Over 30 birds were seen and/or heard during a one-hour walk around some woodland bird habitat on the property. The birds included; grey strike thrush, yellow faced honeyeater, white napped honeyeater, lewins honeyeater, scarlet honeyeater, mistletoe bird, noisy minor, noisy friarbird, willie wagtail, brown gerygone, brown thornbill, grey butcherbird, pied butcherbird, bassian thrush, wonga pigeon, brown cuckoo dove, superb fairy wren, eastern rosella, azure kingfisher, purple swamphen, grey goshawk, kookaburra, white throated treecreeper, bell minor, eastern spinebill, silvereye, straw necked ibis, king parrot, little wattlebird, currawong, raven, and golden whistler. An aggregation of Australian native bees, Lipotriches sp. were spotted hanging out on a blade of barbed wire grass in a paddock (see photo).
 
Gabe Anderson, the Facilitator of the Great Eastern Ranges Initiative (GER), gave an update on the Stepping Stones project in the Lower Hunter. This was Gabe’s last official duty in his GER role as he is heading north in April to take up a position with the Nature Conservation Trust based out of Lismore. Good luck Gabe you’ll be greatly missed in the Hunter but your legacy of stepping stones and green corridor reconnections will live on forever – Thank you.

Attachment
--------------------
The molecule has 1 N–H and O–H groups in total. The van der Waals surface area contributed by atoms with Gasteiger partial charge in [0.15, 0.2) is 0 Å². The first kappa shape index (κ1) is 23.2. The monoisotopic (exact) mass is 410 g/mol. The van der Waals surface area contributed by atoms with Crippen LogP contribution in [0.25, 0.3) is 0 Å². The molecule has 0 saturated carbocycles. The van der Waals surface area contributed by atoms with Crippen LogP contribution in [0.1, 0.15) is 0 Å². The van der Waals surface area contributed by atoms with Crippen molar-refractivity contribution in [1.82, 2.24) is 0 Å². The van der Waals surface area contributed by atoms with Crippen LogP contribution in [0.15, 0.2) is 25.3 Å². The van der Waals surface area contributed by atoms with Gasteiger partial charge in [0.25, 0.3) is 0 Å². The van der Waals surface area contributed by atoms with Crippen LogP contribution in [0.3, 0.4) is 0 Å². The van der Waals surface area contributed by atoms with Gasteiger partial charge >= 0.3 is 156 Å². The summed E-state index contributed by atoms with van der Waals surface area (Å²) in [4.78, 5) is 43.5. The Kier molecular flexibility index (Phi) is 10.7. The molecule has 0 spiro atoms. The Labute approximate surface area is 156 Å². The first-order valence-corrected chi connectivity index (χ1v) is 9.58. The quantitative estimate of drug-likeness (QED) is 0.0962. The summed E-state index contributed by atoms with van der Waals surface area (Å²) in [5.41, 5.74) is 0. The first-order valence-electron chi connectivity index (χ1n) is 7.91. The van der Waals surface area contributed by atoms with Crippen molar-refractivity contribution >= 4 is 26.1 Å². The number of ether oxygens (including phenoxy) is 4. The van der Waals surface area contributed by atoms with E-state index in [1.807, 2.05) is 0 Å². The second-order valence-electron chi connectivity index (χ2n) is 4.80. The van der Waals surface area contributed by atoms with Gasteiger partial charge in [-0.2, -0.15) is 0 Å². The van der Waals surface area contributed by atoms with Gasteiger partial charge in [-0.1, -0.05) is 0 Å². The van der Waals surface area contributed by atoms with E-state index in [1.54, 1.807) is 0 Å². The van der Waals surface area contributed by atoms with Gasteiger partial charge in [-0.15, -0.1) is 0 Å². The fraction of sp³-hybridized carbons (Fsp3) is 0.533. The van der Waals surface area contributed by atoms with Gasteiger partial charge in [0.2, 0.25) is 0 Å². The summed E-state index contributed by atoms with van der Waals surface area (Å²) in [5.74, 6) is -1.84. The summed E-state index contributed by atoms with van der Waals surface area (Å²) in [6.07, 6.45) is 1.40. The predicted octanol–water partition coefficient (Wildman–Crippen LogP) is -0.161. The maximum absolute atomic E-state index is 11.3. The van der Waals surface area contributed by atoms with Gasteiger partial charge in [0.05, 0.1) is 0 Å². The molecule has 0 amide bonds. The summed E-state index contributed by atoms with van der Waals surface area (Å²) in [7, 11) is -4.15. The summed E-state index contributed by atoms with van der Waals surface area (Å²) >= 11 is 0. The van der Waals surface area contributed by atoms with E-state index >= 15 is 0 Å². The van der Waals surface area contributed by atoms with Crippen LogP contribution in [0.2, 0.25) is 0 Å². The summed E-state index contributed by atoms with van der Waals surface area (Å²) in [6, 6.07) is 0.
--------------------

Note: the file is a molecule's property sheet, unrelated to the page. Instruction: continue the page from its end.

Tuesday, 07 April 2015 00:34

Making Connections a Reality

Mary and Rob's Story

When Mary and Rob moved to their 16 hectare block at Mt Vincent they thought it could do with a few trees. Nestled between the Watagans and the village of Mulbring the block was an ideal opportunity for them to realise the dream of self sufficiency.
 
"When we first moved here there was practically nothing here, just a few old trees. We came from a bush block and decided that it needed trees, so we started on the roadway" says Mary.
 
Mary and Rob soon had orchards and vegetable gardens established and ran a small herd of cattle on the land. As keen plant propagators and Landcare members Mary and Rob also quickly established a screen of native trees along their roadside as the first of many native plantings on the property. But over time it became apparent that the location of the block presented opportunities not just to provide for their own needs but to become a critical linkage to allow native species to move and so survive in the area as well.